| Quote #1
Anyways, they're doing it for us all, said Cora, or so they say. If I hadn't of got my tubes tied, it could have been me, say I was ten years younger. It's not that bad. It's not what you'd call hard work. (1.20)
Cora's comment reveals a problem built into this new society, which is the lack of respect between Marthas and Handmaids, and the idea that the Handmaids have it easy. But the pressure to have a child by men the Handmaids don't love, only to be torn apart from that child after it's born, certainly seems like hard work, both emotionally and mentally.
| Quote #2
The Commander's Wife directs, pointing with her stick. Many of the Wives have such gardens, it's something for them to order and maintain and care for.
I once had a garden. I can remember the smell of the turned earth, the plump shapes of bulbs held in the hands, fullness, the dry rustle of seeds through the fingers. (3.2-3)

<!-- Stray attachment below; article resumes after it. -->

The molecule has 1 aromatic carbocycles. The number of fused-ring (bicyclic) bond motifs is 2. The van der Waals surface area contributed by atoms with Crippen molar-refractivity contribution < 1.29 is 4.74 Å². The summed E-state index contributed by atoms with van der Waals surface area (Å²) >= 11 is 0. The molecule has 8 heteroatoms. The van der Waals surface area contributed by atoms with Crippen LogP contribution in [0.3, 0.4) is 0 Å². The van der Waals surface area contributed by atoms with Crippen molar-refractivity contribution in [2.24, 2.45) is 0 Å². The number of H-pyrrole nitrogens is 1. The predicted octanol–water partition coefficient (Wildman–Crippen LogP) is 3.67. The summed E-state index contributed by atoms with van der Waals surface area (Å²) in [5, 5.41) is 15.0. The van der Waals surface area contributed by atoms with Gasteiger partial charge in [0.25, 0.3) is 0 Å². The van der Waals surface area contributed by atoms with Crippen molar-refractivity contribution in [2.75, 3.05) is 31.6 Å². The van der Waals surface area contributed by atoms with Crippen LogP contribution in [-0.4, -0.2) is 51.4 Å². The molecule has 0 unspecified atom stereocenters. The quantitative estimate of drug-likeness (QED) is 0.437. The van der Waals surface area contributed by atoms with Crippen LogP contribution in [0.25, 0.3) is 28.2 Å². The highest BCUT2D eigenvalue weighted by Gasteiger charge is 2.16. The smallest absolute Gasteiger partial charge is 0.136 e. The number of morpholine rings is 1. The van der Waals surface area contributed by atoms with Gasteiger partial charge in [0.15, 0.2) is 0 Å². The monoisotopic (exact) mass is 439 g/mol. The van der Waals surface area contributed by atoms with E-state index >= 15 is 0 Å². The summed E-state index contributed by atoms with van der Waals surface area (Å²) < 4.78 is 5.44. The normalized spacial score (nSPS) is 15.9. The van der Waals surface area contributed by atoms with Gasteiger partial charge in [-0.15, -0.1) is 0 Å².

The garden works as a metaphor and substitute here for childrearing. The narrator "once had a garden," just as she once had a child. She was able to care for both of them, and both of them represented her "fullness" and maternal nature. But while the narrator cared for her own garden – and by extension, her child – the Commander's Wife does not. She "directs" someone else to take care of it, just as she directs the Handmaid to produce a child for her.
| Quote #3
One of them is vastly pregnant [...] There is a shifting in the room, a murmur, an escape of breath; despite ourselves we turn our heads, blatantly, to see better; our fingers itch to touch her. She's a magic presence to us, an object of envy and desire, we covet her. She's a flag on a hilltop, showing us what can still be done: we too can be saved. (5.18)
Imagine a world in which pregnancy has become so rare and celebrated that a woman who accomplishes it becomes a "magic presence." For the Handmaids in particular, this pregnant woman represents not only the future of the human race, but the idea that "[they] too can be saved." Becoming pregnant is the one thing they can do to rescue themselves from death.